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IPL 2018 auction: Ravi Ashwin a 'tad disappointed' at being ignored by CSK

8.94K   //    06 Feb 2018, 16:23 IST

Ravichandran Ashwin played for the Chennai Super Kings from 2008 until 2015

What's the story?

India's premier off-spinner Ravichandran Ashwin has confessed that he felt unhappy after not being retained or picked up by the Chennai Super Kings in the 2018 IPL auction last month.

"I was a tad disappointed because I have been here for the last ten years," Ashwin said of his absence from the CSK outfit after years of representing them in the tournament.

In case you didn't know...

Ever since the tall off-spinner was picked by the Chennai Super Kings in the first IPL auction in 2008, he played for them in every season until 2015. It was when CSK and the Rajasthan Royals were suspended for two years in 2016 and 2017 that he had to move over to the new side Rising Pune Supergiant.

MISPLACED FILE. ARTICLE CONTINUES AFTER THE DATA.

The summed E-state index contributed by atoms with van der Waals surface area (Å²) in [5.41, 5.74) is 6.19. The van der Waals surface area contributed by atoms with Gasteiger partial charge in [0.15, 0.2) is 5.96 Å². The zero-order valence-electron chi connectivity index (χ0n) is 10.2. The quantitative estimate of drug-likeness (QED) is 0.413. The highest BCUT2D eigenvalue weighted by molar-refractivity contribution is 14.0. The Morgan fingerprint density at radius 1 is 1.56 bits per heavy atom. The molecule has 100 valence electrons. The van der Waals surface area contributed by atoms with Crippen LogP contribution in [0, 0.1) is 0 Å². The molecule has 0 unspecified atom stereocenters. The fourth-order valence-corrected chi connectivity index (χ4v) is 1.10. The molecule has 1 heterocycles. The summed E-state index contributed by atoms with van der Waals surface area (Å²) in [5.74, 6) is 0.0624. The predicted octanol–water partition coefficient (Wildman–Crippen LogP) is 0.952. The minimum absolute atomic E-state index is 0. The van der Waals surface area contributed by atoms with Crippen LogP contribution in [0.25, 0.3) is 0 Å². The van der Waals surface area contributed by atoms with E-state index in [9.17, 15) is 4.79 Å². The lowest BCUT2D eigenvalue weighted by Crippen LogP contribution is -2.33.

But in the auctions for the eleventh edition in 2018, it was the Kings XI Punjab who opted for Ashwin for a sum of INR 7.6 crore.

The heart of the matter

The 31-year-old made his feelings known about the prospect of Chennai now being an away ground for him and the CSK becoming his opponents.

"Literally, I have owned that space around Chepauk. Every time I came on to bowl, the kind of roaring and cheering I got will always stick on to my head. Coming back there, to play against CSK, will probably motivate me more,” he made clear.

What's next?

Ashwin is currently a part of the Tamil Nadu team playing in the Vijay Hazare Trophy, India's domestic fifty-over competition. And with him and Ravindra Jadeja not in the limited-overs scheme of things for India currently, it is possible that his next tournament will be the IPL itself which begins on April 7.

Author's Take

For someone who was a part of the same team for eight seasons in a row, it was, but natural for Ashwin to have felt disheartened at realising that he would now have to play for a new franchise.

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A childhood cricket enthusiast, my earliest cricket memory goes back to the 2003 World Cup, when I was 7. With a hobby of cricket commentary and writing from my early days, I earned an invitation for employment by aged only 20, and have also had the opportunity to interact with the great analyst Harsha Bhogle.
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